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Both Sharkova and Hardwick weigh in on why St. Petersburg's relative location will serve it well in the future.

SHARKOVA…the strongest factor that's working for St. Petersburg is its location. It was strategically located close to Europe and in the area that's easily accessed through the Baltic Sea. And now with the decline, particularly the decline of connections through Baltics, St. Petersburg plays even higher role again as a window to Europe in this sense or to the rest of the world. …its educated labor force that's there; its traditions of an educated and progressive, in many regards, progressive labor force; a lot of institutions of higher education and firms dealing with development of innovations are located in St. Petersburg as well. So I see that the city in general is very well-positioned for the future and probably even for the post-industrial development, to a larger extent than industrial development.

…Because it's not only, my sense, again, of informational economy will also, would include not only accessibility to computers but it also, presence of firms that generate knowledge; proximity of these firms, not only in the virtual space but in the real space, to each other as well as to their counterparts throughout, for example, Europe. It also makes a difference. Then the ease at which visitors from Europe could come to St. Petersburg, again, this depends on its location. But it also positions the city well in terms of bringing in opportunities for the future development, for example. …the location, on one hand, doesn't seem to be that important but yet it still is important. It still does play the role and maybe the role changes a little bit. But it still plays the role.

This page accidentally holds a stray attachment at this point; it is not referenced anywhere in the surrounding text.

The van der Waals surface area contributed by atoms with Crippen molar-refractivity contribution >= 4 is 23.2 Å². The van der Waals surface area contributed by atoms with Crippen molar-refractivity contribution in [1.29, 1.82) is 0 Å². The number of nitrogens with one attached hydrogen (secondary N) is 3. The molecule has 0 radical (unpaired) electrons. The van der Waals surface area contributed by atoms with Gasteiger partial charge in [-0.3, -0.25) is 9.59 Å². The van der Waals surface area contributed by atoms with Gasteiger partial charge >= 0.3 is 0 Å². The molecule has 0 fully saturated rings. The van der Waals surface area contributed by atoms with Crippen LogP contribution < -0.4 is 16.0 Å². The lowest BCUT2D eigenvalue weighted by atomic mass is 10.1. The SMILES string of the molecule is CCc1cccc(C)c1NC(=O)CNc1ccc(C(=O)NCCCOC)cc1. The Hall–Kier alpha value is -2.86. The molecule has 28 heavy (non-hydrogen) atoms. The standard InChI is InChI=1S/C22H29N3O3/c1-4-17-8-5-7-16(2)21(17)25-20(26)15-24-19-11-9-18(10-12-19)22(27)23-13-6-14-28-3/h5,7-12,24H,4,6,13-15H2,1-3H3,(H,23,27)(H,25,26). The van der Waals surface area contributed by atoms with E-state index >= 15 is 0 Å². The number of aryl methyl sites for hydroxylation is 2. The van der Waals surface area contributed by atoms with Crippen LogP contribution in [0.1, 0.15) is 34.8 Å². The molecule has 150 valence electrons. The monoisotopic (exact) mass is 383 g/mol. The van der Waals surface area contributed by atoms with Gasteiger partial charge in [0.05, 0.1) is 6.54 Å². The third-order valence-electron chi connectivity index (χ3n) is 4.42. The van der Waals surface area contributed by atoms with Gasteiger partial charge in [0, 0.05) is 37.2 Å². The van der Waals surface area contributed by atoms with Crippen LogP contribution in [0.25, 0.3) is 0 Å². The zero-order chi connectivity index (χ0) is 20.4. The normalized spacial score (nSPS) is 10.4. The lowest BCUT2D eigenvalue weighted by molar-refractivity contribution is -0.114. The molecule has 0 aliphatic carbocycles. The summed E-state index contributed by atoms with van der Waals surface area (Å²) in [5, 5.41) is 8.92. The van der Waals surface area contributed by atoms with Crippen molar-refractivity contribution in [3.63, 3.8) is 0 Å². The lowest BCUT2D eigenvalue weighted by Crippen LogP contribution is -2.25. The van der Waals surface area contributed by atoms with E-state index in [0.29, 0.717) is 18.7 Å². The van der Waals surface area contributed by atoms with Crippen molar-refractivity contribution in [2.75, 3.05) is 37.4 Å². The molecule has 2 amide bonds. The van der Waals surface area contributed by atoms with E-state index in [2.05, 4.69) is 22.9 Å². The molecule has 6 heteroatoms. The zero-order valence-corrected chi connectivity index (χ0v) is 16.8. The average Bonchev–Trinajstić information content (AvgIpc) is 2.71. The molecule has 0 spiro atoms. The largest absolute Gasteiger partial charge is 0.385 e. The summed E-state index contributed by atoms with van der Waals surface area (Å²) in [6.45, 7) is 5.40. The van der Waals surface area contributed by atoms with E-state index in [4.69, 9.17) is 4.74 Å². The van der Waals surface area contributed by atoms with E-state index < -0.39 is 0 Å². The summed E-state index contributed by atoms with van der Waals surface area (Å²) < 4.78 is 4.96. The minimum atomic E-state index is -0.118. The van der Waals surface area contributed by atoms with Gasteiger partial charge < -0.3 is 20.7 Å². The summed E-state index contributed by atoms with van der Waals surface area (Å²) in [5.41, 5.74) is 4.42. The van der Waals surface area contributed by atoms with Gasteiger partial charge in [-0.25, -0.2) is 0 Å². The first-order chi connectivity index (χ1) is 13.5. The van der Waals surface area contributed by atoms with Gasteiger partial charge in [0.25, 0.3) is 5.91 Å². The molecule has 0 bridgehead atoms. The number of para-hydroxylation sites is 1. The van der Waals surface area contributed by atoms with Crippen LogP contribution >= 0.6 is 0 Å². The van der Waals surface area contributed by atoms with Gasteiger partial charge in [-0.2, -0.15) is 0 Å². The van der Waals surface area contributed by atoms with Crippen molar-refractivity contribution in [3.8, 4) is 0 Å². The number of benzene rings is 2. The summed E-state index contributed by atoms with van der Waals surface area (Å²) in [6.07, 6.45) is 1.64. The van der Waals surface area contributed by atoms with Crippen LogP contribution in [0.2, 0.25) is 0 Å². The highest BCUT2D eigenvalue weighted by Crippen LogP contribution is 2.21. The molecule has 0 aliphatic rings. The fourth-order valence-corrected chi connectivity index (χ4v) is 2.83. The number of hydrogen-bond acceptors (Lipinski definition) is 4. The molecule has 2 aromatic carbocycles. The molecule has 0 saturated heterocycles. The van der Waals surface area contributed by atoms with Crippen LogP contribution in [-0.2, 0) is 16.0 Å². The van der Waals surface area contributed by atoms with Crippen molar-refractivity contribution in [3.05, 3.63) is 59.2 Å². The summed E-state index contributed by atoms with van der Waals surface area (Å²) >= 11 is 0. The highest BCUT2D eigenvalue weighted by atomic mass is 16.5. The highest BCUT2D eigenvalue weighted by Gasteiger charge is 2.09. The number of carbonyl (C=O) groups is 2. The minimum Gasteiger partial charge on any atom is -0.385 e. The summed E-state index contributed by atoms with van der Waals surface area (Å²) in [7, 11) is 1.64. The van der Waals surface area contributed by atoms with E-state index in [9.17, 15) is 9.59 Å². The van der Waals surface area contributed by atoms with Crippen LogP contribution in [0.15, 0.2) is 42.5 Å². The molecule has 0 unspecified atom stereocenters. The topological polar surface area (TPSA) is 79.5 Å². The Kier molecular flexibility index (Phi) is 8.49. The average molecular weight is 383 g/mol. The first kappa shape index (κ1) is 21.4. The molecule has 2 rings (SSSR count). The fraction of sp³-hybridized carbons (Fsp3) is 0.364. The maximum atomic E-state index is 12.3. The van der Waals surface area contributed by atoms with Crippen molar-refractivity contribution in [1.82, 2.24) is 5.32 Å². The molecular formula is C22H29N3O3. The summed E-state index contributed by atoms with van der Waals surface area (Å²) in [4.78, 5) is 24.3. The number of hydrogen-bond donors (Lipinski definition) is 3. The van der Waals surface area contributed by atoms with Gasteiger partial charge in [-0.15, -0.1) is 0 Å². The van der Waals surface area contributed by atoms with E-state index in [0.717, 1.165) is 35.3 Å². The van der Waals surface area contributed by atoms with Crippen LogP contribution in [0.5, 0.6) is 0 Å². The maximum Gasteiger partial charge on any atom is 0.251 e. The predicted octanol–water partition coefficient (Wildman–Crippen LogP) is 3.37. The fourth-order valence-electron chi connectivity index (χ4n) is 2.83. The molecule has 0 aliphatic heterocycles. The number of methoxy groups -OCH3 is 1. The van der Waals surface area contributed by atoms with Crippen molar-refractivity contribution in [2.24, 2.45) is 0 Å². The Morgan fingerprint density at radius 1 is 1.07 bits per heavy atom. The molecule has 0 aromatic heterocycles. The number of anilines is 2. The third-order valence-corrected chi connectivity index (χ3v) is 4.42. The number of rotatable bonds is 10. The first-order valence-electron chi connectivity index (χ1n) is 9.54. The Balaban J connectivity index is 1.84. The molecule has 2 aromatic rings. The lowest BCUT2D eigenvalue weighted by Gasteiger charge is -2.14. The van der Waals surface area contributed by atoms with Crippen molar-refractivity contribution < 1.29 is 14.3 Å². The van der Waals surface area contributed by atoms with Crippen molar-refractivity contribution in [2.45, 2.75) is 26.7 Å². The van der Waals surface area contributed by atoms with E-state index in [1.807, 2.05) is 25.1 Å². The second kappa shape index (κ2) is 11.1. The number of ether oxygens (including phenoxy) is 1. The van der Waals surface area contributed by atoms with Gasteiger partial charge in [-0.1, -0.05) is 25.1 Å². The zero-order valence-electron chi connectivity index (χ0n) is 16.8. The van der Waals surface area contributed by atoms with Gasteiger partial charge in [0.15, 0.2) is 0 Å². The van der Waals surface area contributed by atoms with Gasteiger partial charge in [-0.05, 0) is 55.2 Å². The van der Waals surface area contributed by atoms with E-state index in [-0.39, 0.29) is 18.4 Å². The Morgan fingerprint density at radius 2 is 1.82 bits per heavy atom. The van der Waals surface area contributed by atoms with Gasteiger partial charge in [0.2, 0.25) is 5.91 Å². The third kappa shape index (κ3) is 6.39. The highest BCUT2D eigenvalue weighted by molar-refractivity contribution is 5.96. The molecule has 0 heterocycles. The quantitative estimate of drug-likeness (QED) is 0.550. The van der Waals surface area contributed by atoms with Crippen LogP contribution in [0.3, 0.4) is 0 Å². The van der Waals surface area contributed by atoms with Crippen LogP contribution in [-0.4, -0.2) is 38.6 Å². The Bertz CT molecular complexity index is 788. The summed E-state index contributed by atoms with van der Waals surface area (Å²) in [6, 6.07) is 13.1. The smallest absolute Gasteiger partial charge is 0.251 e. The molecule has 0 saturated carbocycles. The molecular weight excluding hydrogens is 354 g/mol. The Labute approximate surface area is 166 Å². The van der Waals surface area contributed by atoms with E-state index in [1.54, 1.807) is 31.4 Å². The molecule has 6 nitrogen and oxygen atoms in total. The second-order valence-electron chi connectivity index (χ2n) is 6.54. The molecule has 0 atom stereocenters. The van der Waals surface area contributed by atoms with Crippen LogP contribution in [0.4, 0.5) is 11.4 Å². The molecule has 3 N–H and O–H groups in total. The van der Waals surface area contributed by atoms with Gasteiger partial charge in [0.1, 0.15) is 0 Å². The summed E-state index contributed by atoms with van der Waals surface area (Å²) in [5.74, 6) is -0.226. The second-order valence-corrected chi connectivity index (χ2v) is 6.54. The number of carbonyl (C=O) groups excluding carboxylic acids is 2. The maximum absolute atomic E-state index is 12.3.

St. Petersburg has a number of well-known and well-respected institutions of higher education and has seen an increase in the private or new institutions as well. So there is a core of institutions such as St. Petersburg State University or several technological institutes of high quality and high caliber. And connections between these institutions, I guess, and the rest of the world are certainly very important. It's not only exchange of students; it's also exchange of ideas and faculty. And I'd say, again, probably St. Petersburg is slightly less-endowed in opportunities for such connections comparing to Moscow. But it is very important nevertheless and its place, its unique role in the connections within the Baltic region and, for example, Northern Europe and the rest of Europe, too.

HARDWICK: …[St. Petersburg is] so connected to the West. I mean, the people just bringing all the goods in from Finland and Sweden, from Latvia, Lithuania, Estonia, Germany, they're bringing all this stuff in to sell. And so it, in a way, it's connected to the West, both in the terms of the old and the new Russia…

I think now we're in the next stage of edicts. Now we're in the privatization, post-Soviet era, of non-edict edicts, and I think that the industrial function is transitioning to more the kinds of economic support, as many of our cities in North America are, that it's less heavy industry now and more dependent on smaller cleaner industries…I sense that it's probably outgrown some of its industrial function because other parts of the Russian Federation are more dominant, more important in that, and it's, but at the same time, it's evolving into more tertiary and quaternary production. That's the next stage, the information age stage. The links with the outside world, the global market stage. So I don't think it's losing its importance. I don't think it ever will, because of its location, being the only port, now that the Black Sea is, you know, Ukraine dominates that port. So I still think it's going to keep the port function, the import/export function, but it's going to turn and face the West in a new way now. It already has, in the last ten years. …[N]ow the politics have opened up, the transportation linkages have improved, the Internet is on board, and so the connections with the West and the rest of the world in general are being enhanced by all these changes. So I think it's going to remain a really important city because of its geography.

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